Territory Stories

Year in review 2016-2017, Northern Territory Cattlemen's Association

Details:

Title

Year in review 2016-2017, Northern Territory Cattlemen's Association

Collection

Northern Territory Cattlemen's Association yearbook; Reports; PublicationNT

Date

2017

Description

Made available via the Publications (Legal Deposit) Act 2004 (NT).

Language

English

Subject

Livestock -- Northern Territory -- Periodicals; Beef cattle -- Northern Territory -- Periodicals; Ranches -- Northern Territory -- Periodicals

Publisher name

Northern Territory Cattlemen's Association

Place of publication

Darwin

Copyright owner

Check within Publication or with content Publisher.

Parent handle

https://hdl.handle.net/10070/304642

Citation address

https://hdl.handle.net/10070/363392

Page content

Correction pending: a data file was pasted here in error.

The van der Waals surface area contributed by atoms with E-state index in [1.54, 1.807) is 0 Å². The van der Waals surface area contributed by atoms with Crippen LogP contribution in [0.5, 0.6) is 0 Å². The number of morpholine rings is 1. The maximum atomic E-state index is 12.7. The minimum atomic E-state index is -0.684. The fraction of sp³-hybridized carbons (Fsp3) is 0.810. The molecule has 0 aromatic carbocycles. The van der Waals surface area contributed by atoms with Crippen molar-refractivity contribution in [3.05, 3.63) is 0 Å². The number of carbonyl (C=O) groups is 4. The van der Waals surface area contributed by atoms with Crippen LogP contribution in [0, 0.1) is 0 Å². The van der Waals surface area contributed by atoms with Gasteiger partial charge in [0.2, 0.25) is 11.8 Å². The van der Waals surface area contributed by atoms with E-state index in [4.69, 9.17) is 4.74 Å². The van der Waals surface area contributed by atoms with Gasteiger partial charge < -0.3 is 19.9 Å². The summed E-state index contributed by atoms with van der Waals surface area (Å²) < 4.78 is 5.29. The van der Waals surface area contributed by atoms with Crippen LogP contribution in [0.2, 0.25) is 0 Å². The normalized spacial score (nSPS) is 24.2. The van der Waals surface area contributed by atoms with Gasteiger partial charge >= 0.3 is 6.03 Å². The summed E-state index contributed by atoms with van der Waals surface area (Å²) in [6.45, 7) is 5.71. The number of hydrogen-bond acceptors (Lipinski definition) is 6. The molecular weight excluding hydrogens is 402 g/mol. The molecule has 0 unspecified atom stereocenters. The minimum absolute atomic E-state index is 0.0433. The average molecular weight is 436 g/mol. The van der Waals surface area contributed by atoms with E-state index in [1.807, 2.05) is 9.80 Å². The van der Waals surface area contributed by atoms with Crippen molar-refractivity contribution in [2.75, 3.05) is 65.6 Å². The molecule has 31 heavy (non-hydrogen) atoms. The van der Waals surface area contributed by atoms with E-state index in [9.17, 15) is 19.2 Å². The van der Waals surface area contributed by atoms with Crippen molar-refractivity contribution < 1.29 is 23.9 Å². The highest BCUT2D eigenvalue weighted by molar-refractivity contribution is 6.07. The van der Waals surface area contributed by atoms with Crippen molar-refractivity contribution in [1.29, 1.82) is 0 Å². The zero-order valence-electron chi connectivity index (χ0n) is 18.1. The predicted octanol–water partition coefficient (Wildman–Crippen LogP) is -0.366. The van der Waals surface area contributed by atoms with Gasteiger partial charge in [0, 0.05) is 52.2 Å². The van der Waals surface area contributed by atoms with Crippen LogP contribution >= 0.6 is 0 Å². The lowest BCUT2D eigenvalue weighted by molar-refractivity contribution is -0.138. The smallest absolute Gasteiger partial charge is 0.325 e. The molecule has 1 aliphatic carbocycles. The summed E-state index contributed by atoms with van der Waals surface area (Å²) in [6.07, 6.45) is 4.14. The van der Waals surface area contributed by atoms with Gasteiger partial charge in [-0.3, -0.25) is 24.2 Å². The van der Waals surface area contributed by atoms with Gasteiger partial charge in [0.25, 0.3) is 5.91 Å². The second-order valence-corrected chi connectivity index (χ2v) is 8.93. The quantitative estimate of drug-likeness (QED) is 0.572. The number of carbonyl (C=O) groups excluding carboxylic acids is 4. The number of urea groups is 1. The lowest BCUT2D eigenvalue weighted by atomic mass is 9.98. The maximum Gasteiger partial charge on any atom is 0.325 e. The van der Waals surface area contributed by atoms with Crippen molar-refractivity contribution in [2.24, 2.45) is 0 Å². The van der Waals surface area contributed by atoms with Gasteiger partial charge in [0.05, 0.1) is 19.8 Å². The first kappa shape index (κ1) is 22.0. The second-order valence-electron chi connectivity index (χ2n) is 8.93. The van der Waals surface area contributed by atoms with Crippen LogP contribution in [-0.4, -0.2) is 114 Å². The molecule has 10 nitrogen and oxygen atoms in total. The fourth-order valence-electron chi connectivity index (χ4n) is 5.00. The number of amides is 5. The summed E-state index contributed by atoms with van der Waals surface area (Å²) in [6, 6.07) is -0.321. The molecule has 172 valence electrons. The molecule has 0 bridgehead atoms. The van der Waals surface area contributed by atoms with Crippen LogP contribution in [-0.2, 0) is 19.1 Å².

integrating other devices the first of those is smart toilets. It sounds weird but these already exist and what they do is monitor health markers in your urine and send that information to your doctor. If you take this one step further and connect it to a mobile phone system which also exists already where through an implant in your skin or bloodstream, or through urine analysis, it will give you additional health markers and will monitor things like blood glucose, blood pressure, overall caloric density, etc. What will happen is that these systems will become increasingly integrated, so not only will your fridge order your food it will also talk to your toilet and your phone and it will find out what sort of food you should be ordering it might notice that youve overindulged in alcohol and stop ordering alcohol, or the same thing for salt, fat etc etc. This also means that once youve set your preferences you dont have to bother doing anything, the system will do it for you. It becomes a system that is less open to brand intervention and advertising and far more open to health bodies and governments being able to dictate how people consume in very subtle ways. This is, in essence, a move from conscious consumers to passive conscious consumers where people still want to eat a certain way (ethically, responsibly, sustainably, healthily etc etc), but they dont want to put in the effort to do it they want their technology to do that for them, e.g. reordering the same thing over and over again with no effort or input from them. This sort of system is a big challenge and becomes far more closed to us, as marketers, and our intervention. Your smart phone will be at the absolute heart of this new system. 87% of Australians already own a smart phone, and the number of people who wake up and look at their phone and go to bed with the last thing they see being their smart phone screen is massive. Your smart phone will integrate with and control all of these other smart systems (fridges, ordering systems, toilets etc). This is the space that we have to get to - how do we influence this personal computer thats in peoples pocket all the time? This actually becomes a bit of a problem because people dont like it when you advertise on their smart phones, they dont like to be interrupted. Theyd much rather see ads from the TV, or even a tablet. Smart phones are the lowest receptivity of any of the screens that we measure for advertising. Im not sure that it will remain the lowest when you add in smart fridges and toilets, because I think people would be less receptive to toilet advertising. This all means that people are moving into a system where we have less space and control to influence them. How we prepare food It will surprise you to know that 8590% of meals in Australia are eaten at home - we have this tendency to think that people eat out a lot, but the younger generations are actually cooking more, not less. We sort of think that young people are useless, right? But actually they are cooking a lot more because it gives them control over what they eat and how it is prepared. So, we have this increasing tendency to make our food at home and not buy our food out so that we can take back the control of the food we eat. But this doesnt mean that people are willing to put in all of the work so were seeing the rise of easy-toassemble foods: pre-packaged, pre-cut, pre-marinated, and curated food services that send you a recipe along with the ingredients. Younger people are eating less junk food and less of the old-school microwave meals, and are preparing meals themselves with fresh ingredients, so they still have control, but its control with ease; they dont have to think or worry about it. The future though, could look like this: food robots that make the food for you. This actually exists (see Image 1) and it can cook 2,000 meals. It sounds like an amazing thing. Not only do I not have to buy any of my own food, I could actually have something that does all the preparation and cooking for me too, without having to employ someone. My prediction is that this technology will very quickly be overtaken by the next technology, which is food printers. Its all very well to have a manual system that does it all for you, but it relies on you to think about cooking in the way that we currently conceptualise cooking. Food printers exist already you just put freeze dried cartridges of food into the machine, it lays down pixels of the food, cooks it with a laser, and there you have it. This is the future of how were going to eat (see Image 2). If we go back to our internet of things, e.g. my mobile phone, that Ive been pee-ing on religiously for the last week so it can tell me all my health markers and is going to tell the food printer what sort of medication I should be getting. These food printers could compensate for all of the information that is collected in your Image 1: Food Robots The digital consumer of the future 72 NTCA YEAR IN REVIEW 2016/17


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